Computer-based misconduct – best done abroad

Usefully Employed has, since its inception, championed the right of employers to take strong disciplinary action against employees whose behaviour could cause offence on grounds of sex, race, sexuality, religion, and so on. The thinking goes that we all have to go work, most of the time, and we shouldn’t have to do it in an uncomfortable atmosphere. Display and possession of naked and indecent images is contrary to most written computer and anti-discrimination policies, and its existence at work would, in most circumstances, constitute a fair reason for dismissal. This also applies to the use of language which might create an intimidating, hostile, degrading, humiliating or offensive environment for someone else on a prohibited ground.

But the hard line demonstrated here at home is not necessarily mirrored abroad. Two recent stories:

FRANCE: Indecent images are fine so long as you still get your work done:

Peugeot Citroën discovered that one of their employees had saved a file enculade43.zip (those of you with good French will see where this is going) to a workplace hard drive. The zip file contained numerous indecent images, some including animals as participants. This was (unsurprisingly) contrary to number of staff policies and memorandums that had been circulated requiring staff to:

refrain from attacks on the personal dignity of their co-workers, and to exhibit the highest moral standards at all times

An employment tribunal ruling that he was fairly dismissed as a result was appealed all the way to the Cours de Cassation, France’s highest court. There, the employee successfully contended that there had been no adverse effects arising from his possession of the images. He had still got his work done, and there had been no impact on the IT systems. These arguments were upheld, and the court found the French equivalent of an unfair dismissal. The court did comment that if work suffered, or the IT system had been affected by, for example, a large download or a virus, then the employer might have been successful. It also seems that his behaviour was not precisely and specifically proscribed by the contract of employment.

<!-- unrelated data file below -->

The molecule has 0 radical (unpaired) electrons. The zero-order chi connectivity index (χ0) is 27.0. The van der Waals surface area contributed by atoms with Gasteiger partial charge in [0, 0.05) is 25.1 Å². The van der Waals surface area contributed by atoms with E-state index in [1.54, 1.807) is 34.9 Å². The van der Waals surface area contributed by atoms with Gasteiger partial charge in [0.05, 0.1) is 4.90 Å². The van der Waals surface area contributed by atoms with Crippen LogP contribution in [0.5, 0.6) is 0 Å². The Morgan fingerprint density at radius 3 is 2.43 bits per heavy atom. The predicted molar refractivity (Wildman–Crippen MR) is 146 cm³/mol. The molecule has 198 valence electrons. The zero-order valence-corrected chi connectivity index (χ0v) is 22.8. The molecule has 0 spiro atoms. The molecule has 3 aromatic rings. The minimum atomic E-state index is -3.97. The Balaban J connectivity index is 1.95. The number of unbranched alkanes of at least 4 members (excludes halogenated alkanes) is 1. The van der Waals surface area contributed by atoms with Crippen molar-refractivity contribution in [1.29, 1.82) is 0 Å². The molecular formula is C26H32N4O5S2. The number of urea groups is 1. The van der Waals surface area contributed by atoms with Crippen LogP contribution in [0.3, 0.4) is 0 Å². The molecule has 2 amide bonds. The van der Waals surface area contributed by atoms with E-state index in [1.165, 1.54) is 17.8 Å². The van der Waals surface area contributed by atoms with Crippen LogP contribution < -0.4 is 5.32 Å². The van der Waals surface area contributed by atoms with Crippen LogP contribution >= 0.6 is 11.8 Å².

This story was reported in the Register at this link. It concludes that the dismissal would undoubtedly have been fair in this jurisdiction, with which most readers will presumably agree. The judgment, in French, can be found here.

AUSTRALIA: Sexism fine after a few tinnies

Again reported by the Register, there’s a story from Australia, where an employee sabotaged a recruitment advertisement for Web Developer placed in a magazine. As well as requiring SQL experience and knowledge of Visual Basic, the ad was amended as below. Can you see the problem?

The perpetrator confessed, and although he had already left his employer, its Managing Director was quoted as saying:

“He was a young bloke who left a little while back, prior to Christmas. He wasn’t disgruntled or anything, he just mucked up… he got on the turps one night and it went from there. He fully understands what he has done and he’s very remorseful.”